Altaier told German radio that “The message is we want to limit fracking, we don’t want to facilitate it,” adding that “I don’t see in the foreseeable future that fracking will be employed anywhere within Germany.”
Rules for the drilling techniques would likely be tightened rather than relaxed, Altmaier said. He advised against companies seeking to acquire a fracking licence anytime soon.
His comments will come as a bitter disappointment to the likes of Exxon which is pushing to frack in Germany. The industry argues that Germany has shale gas reserves of 2.3 trillion cubic meters, which could, in theory, provide enough gas for the country for a decade.
Also last month, Germany’s upper house of parliament passed a resolution urging the German cabinet to tighten regulations for fracking as well. The German government also said it was seeking a total ban on fracking in drinking water drainage areas, something that America and the rest of Europe could learn from.
Indeed, as Germany puts the brakes on the oil industry, many Germans seems to be embracing the renewable revolution.
In a recent poll concerning the country’s “Energy Transition” (Energiewende), some 90% of respondents said that it was “very important.” The majority of respondents said that the growth of renewable energy was “too slow.” Just under sixty per cent of respondents also said that Energiewende has more advantages than disadvantages for German industry.
Meanwhile back in the US, the fracking controversy continues. Steve Horn from DeSmogBlog has a great article about conflicts of interest to do with New York state’s imminent decision on whether to allow fracking.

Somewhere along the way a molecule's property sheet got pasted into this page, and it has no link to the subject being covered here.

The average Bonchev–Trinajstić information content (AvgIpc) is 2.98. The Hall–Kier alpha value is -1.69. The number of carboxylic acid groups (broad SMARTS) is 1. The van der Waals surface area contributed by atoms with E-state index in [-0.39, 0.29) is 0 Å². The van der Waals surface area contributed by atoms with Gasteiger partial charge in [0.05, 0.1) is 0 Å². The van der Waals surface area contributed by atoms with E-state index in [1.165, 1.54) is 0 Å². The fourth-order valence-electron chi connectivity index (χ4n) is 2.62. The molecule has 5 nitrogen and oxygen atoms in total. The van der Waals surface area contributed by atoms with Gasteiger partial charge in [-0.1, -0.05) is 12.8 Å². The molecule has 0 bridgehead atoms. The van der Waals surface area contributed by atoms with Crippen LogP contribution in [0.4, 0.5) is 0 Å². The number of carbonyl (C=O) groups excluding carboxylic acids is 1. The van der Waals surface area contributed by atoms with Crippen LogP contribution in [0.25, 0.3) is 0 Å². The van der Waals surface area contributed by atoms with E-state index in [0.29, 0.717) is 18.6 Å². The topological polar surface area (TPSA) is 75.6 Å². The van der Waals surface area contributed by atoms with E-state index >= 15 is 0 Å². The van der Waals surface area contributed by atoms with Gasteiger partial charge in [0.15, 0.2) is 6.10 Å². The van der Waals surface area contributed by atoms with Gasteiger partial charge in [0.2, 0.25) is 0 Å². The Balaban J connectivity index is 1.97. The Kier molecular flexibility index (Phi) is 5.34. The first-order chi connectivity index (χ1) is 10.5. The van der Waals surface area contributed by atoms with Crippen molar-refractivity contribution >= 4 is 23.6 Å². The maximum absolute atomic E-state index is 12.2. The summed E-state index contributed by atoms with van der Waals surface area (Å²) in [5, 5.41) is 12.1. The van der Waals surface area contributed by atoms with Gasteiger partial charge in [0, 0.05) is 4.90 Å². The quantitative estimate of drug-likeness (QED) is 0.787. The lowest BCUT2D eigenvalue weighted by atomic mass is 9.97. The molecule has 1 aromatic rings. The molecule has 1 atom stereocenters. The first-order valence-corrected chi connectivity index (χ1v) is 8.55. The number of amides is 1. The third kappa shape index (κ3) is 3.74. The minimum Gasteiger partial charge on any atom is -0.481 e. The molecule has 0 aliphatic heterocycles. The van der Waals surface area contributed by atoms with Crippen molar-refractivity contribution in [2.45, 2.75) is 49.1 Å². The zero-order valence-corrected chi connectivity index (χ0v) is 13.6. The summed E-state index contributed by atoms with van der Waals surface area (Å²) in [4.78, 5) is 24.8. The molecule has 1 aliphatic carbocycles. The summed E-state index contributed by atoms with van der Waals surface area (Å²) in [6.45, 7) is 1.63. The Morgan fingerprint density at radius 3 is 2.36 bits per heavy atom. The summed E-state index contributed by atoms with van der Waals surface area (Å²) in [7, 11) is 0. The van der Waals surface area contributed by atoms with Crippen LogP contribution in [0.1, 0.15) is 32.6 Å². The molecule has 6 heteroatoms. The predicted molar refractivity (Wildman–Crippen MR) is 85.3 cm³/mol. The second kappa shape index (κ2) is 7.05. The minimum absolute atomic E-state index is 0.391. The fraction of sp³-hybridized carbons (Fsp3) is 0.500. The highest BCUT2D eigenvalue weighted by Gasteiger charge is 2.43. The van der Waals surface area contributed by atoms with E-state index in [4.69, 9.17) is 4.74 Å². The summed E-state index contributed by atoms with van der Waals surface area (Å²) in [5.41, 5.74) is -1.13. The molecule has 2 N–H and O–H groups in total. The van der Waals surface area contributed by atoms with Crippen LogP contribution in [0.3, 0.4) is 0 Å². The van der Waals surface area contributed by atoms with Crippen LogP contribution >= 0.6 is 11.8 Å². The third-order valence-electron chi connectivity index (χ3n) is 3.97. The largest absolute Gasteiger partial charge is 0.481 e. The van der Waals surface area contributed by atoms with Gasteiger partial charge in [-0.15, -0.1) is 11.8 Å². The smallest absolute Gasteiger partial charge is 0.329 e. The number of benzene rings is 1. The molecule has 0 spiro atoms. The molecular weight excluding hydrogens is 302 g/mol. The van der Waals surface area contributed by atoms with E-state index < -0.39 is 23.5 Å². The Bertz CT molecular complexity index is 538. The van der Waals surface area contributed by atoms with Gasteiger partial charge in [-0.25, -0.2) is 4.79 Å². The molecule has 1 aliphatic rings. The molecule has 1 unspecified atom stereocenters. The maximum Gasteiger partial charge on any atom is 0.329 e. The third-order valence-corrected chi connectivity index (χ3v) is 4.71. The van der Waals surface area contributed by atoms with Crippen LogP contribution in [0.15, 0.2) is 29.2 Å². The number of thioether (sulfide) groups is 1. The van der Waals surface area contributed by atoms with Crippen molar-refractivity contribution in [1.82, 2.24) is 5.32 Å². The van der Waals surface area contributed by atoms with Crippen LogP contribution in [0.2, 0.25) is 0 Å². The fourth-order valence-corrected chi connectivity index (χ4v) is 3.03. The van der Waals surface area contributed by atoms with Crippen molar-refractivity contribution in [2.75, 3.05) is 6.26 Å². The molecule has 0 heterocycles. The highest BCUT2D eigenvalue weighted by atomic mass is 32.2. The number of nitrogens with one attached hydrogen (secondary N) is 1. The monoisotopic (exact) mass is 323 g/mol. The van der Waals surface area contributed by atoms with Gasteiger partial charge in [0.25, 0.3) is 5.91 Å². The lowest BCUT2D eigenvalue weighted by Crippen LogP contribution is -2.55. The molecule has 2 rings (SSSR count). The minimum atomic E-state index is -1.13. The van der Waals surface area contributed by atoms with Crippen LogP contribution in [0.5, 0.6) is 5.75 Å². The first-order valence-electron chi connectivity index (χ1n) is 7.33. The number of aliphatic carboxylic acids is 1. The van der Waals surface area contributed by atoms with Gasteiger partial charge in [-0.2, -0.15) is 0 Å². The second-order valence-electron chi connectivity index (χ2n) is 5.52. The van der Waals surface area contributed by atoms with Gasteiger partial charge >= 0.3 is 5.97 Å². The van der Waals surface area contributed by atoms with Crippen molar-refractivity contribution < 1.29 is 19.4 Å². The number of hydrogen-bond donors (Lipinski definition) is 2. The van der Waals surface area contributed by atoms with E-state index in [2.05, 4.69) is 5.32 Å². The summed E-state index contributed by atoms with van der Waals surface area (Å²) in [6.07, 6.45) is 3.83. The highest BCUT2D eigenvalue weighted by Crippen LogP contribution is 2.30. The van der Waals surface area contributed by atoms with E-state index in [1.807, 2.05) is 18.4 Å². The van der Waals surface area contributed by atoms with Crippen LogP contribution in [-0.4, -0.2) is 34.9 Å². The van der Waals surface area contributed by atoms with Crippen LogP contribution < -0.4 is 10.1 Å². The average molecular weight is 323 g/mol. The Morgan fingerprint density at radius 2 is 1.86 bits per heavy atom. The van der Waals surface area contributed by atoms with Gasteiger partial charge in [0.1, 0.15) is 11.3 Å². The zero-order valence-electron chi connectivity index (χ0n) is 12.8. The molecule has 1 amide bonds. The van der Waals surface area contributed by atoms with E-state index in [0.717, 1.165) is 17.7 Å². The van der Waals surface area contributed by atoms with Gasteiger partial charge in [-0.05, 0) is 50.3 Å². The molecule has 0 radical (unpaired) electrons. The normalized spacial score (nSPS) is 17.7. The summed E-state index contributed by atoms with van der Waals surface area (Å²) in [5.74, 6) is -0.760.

New York Governor Andrew Cuomo could give the green light to fracking in as little as “a couple of weeks”.
A detailed DeSmogBlog investigation has revealed that Lawrence Schwartz, the Secretary to Governor Como, who is involved in the decision-making on fracking, actually has a direct financial interest in fracking going forward in the state.
Now seven public interest and environmental groups have now called for a legal investigation. They are asking “whether Lawrence Schwartz has a conflict of interest between his stock investments and his involvement in the state’s decision on whether to allow high-volume hydraulic fracturing for shale gas.”
“New Yorkers must be assured that policy decisions are made on merit – and not because of the possibility of personal financial gain,” Tyson Slocum, Director of the Public Citizen Energy Program told DeSmogBlog. ”Given these financial holdings by key Cuomo decision makers, New York ought to review all aspects of the fracking review.”
Indeed, they could take a leaf out of Germany’s book and just say: Nein.